Childproofing Your Kitchen From Top to Bottom

kitchenEvery year, thousands of kids under the age of 5 are hospitalized for burn injuries. Some of these incidents permanently disfigure children or even kill them. A common source of these types of accidents? The stove. "Parents should always use back burners on the stove when possible," says Kimberlee Mitchell, child safety expert and founder of Boo Boo Busters. "Additionally, they should install stove knob covers, so children can't turn on the stove."

But stoves are only the tip of the iceberg when it comes to childproofing the kitchen. Here's how to make the heart of the house as safe as possible for young children.

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Danger Zone 1: The stove/oven. In addition to using back burners and knob covers, secure your oven doors closed with latches. Mitchell also recommends not letting kids play with pots and pans, as they may not understand it's not play time when they're filled with scalding hot water. If using back burners isn't an option, turn pot handles inward, out of children's reach. A good place for children to be during meal prep? Highchairs or play yards. Don't hold your baby with one hand while cooking or carrying hot items with the other.

Danger Zone 2: Products. Move all household cleaning supplies up high, out of children's reach, or into the garage. If that's not an option, install magnetic child safety locks on all drawers and cabinets within the reach of tiny hands. "Do not let children handle dishwasher or laundry packets," notes Mitchell of the deadly bright colored pods that look like candy. "Children should not even know packets exist." Don't store or carry toxic cleaning agents in random containers (such as food jars) as to avoid any potentially lethal mix-ups.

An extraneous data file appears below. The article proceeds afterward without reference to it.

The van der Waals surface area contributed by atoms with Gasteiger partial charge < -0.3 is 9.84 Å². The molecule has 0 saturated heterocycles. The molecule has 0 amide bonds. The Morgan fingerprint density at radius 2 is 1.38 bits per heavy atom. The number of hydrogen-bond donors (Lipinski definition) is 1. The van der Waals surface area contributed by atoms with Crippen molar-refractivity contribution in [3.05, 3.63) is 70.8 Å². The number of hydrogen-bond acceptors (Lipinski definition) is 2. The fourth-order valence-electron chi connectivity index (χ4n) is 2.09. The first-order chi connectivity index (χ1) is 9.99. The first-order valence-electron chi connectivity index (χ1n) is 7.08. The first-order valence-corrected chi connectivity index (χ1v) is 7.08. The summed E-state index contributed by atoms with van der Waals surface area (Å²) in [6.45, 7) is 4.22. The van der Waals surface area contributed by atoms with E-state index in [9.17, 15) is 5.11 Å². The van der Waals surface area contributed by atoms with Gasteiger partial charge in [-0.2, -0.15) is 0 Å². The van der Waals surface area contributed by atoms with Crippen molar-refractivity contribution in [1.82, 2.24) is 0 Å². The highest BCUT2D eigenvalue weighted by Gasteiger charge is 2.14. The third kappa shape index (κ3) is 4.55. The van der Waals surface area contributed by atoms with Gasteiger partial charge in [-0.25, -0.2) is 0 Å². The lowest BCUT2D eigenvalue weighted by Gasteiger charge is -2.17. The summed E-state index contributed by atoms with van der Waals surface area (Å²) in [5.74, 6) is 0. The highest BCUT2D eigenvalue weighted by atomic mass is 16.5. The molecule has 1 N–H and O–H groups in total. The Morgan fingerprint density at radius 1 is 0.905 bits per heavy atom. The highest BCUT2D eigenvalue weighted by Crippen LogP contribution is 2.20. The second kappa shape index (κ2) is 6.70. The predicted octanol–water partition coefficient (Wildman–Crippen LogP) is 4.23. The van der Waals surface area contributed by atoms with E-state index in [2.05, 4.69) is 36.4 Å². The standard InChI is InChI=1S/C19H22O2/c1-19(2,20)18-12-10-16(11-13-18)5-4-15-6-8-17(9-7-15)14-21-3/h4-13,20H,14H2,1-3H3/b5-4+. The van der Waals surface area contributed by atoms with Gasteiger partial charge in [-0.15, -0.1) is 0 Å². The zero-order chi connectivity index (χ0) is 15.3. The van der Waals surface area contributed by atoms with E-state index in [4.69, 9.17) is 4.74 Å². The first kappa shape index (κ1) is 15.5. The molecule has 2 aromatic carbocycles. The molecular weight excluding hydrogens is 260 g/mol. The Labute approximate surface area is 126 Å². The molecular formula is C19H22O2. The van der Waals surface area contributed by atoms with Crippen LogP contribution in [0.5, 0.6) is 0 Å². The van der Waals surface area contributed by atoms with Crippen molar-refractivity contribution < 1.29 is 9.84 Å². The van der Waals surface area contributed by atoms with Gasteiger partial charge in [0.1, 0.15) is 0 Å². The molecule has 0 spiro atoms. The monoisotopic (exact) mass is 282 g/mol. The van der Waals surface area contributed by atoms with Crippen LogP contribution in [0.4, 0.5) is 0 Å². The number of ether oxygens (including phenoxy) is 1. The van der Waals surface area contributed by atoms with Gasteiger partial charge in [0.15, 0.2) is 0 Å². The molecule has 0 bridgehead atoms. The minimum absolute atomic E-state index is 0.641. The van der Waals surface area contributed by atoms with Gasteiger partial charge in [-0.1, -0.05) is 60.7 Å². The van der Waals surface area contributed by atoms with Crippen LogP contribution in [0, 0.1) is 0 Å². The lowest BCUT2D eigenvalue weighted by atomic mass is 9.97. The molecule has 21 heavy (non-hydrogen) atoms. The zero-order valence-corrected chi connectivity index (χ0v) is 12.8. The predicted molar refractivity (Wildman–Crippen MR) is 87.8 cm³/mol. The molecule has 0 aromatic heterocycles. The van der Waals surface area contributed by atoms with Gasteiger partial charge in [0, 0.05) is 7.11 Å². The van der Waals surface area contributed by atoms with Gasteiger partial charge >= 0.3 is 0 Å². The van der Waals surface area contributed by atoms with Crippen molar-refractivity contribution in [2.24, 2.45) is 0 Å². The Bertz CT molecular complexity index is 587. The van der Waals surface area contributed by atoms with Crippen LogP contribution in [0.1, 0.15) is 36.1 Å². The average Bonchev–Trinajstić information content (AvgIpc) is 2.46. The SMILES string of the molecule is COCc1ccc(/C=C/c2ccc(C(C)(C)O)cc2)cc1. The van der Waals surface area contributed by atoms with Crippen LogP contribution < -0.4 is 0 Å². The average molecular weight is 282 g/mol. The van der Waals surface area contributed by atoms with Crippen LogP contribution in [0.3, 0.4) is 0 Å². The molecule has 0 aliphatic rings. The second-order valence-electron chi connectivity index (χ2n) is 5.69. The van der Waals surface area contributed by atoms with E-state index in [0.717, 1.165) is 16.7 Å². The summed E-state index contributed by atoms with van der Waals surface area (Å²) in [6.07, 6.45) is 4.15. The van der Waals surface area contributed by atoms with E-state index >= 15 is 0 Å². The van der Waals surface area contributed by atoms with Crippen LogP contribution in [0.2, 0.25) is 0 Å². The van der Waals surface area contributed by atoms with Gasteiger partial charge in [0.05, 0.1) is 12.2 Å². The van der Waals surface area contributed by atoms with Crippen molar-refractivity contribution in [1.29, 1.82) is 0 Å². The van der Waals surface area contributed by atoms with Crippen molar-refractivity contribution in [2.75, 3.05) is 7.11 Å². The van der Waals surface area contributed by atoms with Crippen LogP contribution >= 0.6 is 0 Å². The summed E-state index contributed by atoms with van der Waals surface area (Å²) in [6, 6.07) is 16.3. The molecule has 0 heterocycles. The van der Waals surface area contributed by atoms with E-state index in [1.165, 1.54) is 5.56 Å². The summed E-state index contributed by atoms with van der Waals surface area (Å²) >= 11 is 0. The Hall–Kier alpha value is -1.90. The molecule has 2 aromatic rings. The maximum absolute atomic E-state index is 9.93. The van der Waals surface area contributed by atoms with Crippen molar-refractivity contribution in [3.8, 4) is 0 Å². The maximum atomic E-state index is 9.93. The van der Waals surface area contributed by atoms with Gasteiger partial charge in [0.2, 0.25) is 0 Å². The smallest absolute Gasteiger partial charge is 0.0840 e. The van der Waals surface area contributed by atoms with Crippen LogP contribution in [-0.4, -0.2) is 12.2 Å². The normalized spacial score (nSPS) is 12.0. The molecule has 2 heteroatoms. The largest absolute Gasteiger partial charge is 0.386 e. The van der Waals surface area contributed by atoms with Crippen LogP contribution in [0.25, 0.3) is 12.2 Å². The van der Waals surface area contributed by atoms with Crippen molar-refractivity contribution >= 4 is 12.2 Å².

Danger Zone 3: Drawers and cabinets. Mitchell recommends latching all drawers kids have access to except one, which should be low to the ground and away from the stove. Fill the drawer with Tupperware lids and other safe objects, so they'll have an area to explore. If your child begins using "their" drawer as a step stool to pull themselves up to the counter, though, time to lock that one, too. Not only do you not want them having access to the counter top, you don't want them falling. Sharp, dangerous objects, such as knives, scissors, and peelers, should never be kept on countertops and always locked away. Mitchell recommends investing in high-end latches that are made with nylon as opposed to just plastic (try Kidco); or even better, magnetic locks, which require a special key to open the drawers. If you live in an earthquake-prone area, latch top cabinets shut as a precautionary measure.

Danger Zone 4: Appliances. "Consider locking all appliances children can access like the refrigerator, dishwasher, trash compactor, dumbwaiter, and oven," suggests Mitchell. It's best to empty and load dishwashers when children aren't in the room, but if that's not an option, place them in a highchair or play yard. Smaller appliances should be stored on counter tops out of children's reach or locked away in cabinets. Always keep small appliances -- blenders, food processors -- unplugged and tie cords up to prevent kids from strangulation or pulling objects on themselves. Small magnets, which can be incredibly dangerous if swallowed, should not be at baby's level.

Danger Zone 5: Open shelving. "Open shelving and babies do not mix, because little ones can, and will, access the lower shelves and could shake the shelves, causing top shelf items to fall down on top of them," notes Mitchell. "If you have open shelving, I would recommend gating off the kitchen. If that is not an option, always have baby in a highchair or play yard while you are in the kitchen." Open shelving may look pretty, but the best place for glasses and coffee mugs are in high cabinets, where babies can't get them.

How do you keep your child safe in the kitchen?

 

Image via Corbis

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